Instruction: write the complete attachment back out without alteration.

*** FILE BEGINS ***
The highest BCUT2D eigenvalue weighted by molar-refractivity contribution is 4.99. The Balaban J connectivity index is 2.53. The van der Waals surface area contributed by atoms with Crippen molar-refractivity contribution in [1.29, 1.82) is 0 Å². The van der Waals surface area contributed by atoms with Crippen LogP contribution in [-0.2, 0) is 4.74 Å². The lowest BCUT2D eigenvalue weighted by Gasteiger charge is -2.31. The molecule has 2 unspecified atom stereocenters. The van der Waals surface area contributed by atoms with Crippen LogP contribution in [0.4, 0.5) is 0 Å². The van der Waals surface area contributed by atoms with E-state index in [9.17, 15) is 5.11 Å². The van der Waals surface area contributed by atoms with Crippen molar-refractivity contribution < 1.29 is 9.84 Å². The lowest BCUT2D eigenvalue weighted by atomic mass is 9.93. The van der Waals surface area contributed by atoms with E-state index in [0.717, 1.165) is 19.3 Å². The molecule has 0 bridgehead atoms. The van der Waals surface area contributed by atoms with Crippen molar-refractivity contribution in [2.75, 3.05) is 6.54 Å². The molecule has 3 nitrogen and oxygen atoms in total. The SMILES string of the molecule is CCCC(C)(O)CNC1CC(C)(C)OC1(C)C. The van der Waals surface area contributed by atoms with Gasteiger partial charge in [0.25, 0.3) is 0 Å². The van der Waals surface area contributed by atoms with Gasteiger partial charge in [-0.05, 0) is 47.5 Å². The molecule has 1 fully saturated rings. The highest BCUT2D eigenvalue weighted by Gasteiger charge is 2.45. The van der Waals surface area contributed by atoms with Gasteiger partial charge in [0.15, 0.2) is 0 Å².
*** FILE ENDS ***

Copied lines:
The highest BCUT2D eigenvalue weighted by molar-refractivity contribution is 4.99. The Balaban J connectivity index is 2.53. The van der Waals surface area contributed by atoms with Crippen molar-refractivity contribution in [1.29, 1.82) is 0 Å². The van der Waals surface area contributed by atoms with Crippen LogP contribution in [-0.2, 0) is 4.74 Å². The lowest BCUT2D eigenvalue weighted by Gasteiger charge is -2.31. The molecule has 2 unspecified atom stereocenters. The van der Waals surface area contributed by atoms with Crippen LogP contribution in [0.4, 0.5) is 0 Å². The van der Waals surface area contributed by atoms with E-state index in [9.17, 15) is 5.11 Å². The van der Waals surface area contributed by atoms with Crippen molar-refractivity contribution < 1.29 is 9.84 Å². The lowest BCUT2D eigenvalue weighted by atomic mass is 9.93. The van der Waals surface area contributed by atoms with E-state index in [0.717, 1.165) is 19.3 Å². The molecule has 0 bridgehead atoms. The van der Waals surface area contributed by atoms with Crippen molar-refractivity contribution in [2.75, 3.05) is 6.54 Å². The molecule has 3 nitrogen and oxygen atoms in total. The SMILES string of the molecule is CCCC(C)(O)CNC1CC(C)(C)OC1(C)C. The van der Waals surface area contributed by atoms with Gasteiger partial charge in [0.25, 0.3) is 0 Å². The van der Waals surface area contributed by atoms with Gasteiger partial charge in [-0.05, 0) is 47.5 Å². The molecule has 1 fully saturated rings. The highest BCUT2D eigenvalue weighted by Gasteiger charge is 2.45. The van der Waals surface area contributed by atoms with Gasteiger partial charge in [0.15, 0.2) is 0 Å².